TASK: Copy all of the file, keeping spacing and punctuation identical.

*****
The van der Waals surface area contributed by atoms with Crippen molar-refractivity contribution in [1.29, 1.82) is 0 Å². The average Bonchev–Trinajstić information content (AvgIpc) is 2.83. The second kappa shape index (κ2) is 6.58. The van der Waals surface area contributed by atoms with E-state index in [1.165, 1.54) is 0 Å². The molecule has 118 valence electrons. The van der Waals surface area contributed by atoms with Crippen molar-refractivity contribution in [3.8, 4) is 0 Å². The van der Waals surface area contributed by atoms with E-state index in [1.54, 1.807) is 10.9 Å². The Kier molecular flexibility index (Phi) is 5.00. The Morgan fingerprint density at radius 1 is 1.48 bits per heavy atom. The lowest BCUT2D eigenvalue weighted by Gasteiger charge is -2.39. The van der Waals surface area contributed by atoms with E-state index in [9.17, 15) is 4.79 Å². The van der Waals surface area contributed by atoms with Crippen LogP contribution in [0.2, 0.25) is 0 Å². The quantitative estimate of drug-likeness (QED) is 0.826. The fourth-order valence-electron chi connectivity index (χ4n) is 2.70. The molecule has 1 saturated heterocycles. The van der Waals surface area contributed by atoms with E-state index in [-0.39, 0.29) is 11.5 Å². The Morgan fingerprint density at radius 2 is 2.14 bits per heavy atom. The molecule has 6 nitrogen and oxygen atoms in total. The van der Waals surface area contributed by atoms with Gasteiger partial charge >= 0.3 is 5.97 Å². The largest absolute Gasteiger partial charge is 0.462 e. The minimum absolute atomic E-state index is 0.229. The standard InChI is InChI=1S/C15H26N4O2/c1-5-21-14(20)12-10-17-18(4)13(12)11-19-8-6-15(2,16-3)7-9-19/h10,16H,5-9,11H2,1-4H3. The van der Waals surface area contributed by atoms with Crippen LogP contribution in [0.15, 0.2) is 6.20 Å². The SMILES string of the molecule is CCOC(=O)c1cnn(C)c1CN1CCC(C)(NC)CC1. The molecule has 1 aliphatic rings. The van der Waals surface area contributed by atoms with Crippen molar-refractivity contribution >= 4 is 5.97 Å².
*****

The van der Waals surface area contributed by atoms with Crippen molar-refractivity contribution in [1.29, 1.82) is 0 Å². The average Bonchev–Trinajstić information content (AvgIpc) is 2.83. The second kappa shape index (κ2) is 6.58. The van der Waals surface area contributed by atoms with E-state index in [1.165, 1.54) is 0 Å². The molecule has 118 valence electrons. The van der Waals surface area contributed by atoms with Crippen molar-refractivity contribution in [3.8, 4) is 0 Å². The van der Waals surface area contributed by atoms with E-state index in [1.54, 1.807) is 10.9 Å². The Kier molecular flexibility index (Phi) is 5.00. The Morgan fingerprint density at radius 1 is 1.48 bits per heavy atom. The lowest BCUT2D eigenvalue weighted by Gasteiger charge is -2.39. The van der Waals surface area contributed by atoms with E-state index in [9.17, 15) is 4.79 Å². The van der Waals surface area contributed by atoms with Crippen LogP contribution in [0.2, 0.25) is 0 Å². The quantitative estimate of drug-likeness (QED) is 0.826. The fourth-order valence-electron chi connectivity index (χ4n) is 2.70. The molecule has 1 saturated heterocycles. The van der Waals surface area contributed by atoms with E-state index in [-0.39, 0.29) is 11.5 Å². The Morgan fingerprint density at radius 2 is 2.14 bits per heavy atom. The molecule has 6 nitrogen and oxygen atoms in total. The van der Waals surface area contributed by atoms with Gasteiger partial charge >= 0.3 is 5.97 Å². The largest absolute Gasteiger partial charge is 0.462 e. The minimum absolute atomic E-state index is 0.229. The standard InChI is InChI=1S/C15H26N4O2/c1-5-21-14(20)12-10-17-18(4)13(12)11-19-8-6-15(2,16-3)7-9-19/h10,16H,5-9,11H2,1-4H3. The van der Waals surface area contributed by atoms with Crippen LogP contribution in [0.15, 0.2) is 6.20 Å². The SMILES string of the molecule is CCOC(=O)c1cnn(C)c1CN1CCC(C)(NC)CC1. The molecule has 1 aliphatic rings. The van der Waals surface area contributed by atoms with Crippen molar-refractivity contribution >= 4 is 5.97 Å².